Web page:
Information science is the study of information phenomena, including the acquisition, storage, and manipulation of data, information, and knowledge. It is by nature an interdisciplinary field. Researchers, managers, system users, and students need access to tools, terms, and techniques that are spread out over a large literature in a number of different disciplines: information retrieval, database management, office information systems, information technology, communication and networking, relevant computer hardware, and artificial intelligence.
This work facilitates the cross-use terms from the various contributing sub-areas of information science. With definitions of one-thousand terms, in alphabetical order, the volume provides a unified, integrated, and concise guide to the field. Each term is annotated by one or more references to the literature. Where possible, the first reference directs the user to a basic or seminal discussion of the term and subsequent references show its usage in an information science-related application. This work will be an indispensable reference for students, researchers, and professionals.
@bul:* Contains one-thousand entries and more than 100 illustrations and tables
* Many entries include enough information (examples, diagrams, and formulas) to allow the reader to make use of the term, model, or algorithm in his or her own application
* An extensive bibliography (more than 300 references) guides the reader to the details of concepts described in the guide--nearly every entry is annotated by one or more references, both to seminal or basic discussions of the concept and to works that demonstrate its usage in an information science-related application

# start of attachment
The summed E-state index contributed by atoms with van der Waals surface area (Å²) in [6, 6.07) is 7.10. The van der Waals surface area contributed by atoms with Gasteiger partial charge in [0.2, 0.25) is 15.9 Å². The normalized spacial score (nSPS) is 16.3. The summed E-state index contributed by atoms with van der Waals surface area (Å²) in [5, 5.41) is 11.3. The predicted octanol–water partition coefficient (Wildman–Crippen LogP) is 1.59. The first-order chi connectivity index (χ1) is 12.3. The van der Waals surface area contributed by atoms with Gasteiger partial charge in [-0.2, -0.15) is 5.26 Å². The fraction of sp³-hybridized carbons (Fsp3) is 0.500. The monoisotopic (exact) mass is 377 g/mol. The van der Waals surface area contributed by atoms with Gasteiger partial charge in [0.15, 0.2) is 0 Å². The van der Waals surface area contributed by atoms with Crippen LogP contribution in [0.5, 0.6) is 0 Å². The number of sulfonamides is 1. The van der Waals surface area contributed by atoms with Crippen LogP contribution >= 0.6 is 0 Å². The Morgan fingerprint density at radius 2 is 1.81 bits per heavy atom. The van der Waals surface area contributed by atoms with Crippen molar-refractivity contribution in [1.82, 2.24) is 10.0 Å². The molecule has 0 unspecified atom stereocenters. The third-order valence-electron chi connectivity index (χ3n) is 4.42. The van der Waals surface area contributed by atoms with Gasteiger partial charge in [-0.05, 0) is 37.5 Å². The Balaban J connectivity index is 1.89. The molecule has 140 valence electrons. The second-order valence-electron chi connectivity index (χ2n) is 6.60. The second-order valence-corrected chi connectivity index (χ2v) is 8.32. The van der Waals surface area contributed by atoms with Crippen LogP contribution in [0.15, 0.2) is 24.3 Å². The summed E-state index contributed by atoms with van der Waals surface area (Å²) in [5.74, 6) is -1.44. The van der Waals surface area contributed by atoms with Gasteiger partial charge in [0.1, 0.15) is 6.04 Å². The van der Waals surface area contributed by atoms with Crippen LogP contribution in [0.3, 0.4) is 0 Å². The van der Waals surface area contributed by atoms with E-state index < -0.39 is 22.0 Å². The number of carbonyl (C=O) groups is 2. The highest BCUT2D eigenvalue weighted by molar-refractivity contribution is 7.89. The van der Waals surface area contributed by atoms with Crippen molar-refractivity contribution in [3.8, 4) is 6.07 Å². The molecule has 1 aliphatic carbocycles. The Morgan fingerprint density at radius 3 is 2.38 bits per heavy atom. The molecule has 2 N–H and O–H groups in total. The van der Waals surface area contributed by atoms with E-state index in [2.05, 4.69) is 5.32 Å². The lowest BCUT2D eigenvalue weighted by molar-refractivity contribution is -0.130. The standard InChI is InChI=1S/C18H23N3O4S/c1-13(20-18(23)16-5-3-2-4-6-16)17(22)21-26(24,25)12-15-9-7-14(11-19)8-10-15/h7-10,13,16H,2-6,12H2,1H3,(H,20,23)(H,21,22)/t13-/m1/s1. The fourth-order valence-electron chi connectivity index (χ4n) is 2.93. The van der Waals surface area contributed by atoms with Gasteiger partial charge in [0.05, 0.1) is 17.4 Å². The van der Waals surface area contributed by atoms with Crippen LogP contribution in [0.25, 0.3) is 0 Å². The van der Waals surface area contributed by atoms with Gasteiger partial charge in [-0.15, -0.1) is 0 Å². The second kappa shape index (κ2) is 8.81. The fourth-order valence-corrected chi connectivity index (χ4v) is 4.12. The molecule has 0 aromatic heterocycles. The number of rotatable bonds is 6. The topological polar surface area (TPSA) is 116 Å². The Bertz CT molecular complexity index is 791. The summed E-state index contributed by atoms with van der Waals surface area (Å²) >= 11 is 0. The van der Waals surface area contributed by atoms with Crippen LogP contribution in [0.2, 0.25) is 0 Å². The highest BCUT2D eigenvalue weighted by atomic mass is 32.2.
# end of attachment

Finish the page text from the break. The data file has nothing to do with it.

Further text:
* Each term is followed by a number "key" into the detailed subject outlines at the back of the book, so that each item is given a context within a subject area
* Entries focus on fundamental concepts, rather that specific technologies
Researchers, graduate students, and senior undergraduate students in information science, computer science, library science, and management information systems, and information managers in industry.
@qu:"This slim volume represents a state-of-the-art shapshot of the field of information science and deserves a place in every reference collection. Its coverage is commendably comprehensive...Two special features add significantly to the value of this work: Most of the definitions are referenced to one or more entries in a three-hundred-item bibliography...Also of special note is the eighteen-page subject outline to which every entry is indexed. This outline allows the user to identify broader, narrower, or related terms and to place specific ideas in a broader context...A significant contribution to the field."
@qu:"This dictionary brings together many of those terms and concepts that are essential for librarians to meet todays technological demands."
@source:—AMERICAN REFERENCE BOOKS ANNUAL, ARBA 93
@qu:"Clearly a market among libraries....Now that I've seen the finished product, I think that the coverage is good enough that I'll want my own personal copy for daily use. Just about everything you always wanted to know and didn't know how to find out about information science is in there."
@source:—ROBERT B. KORFHAGE, President, Data Organization and Management, Inc.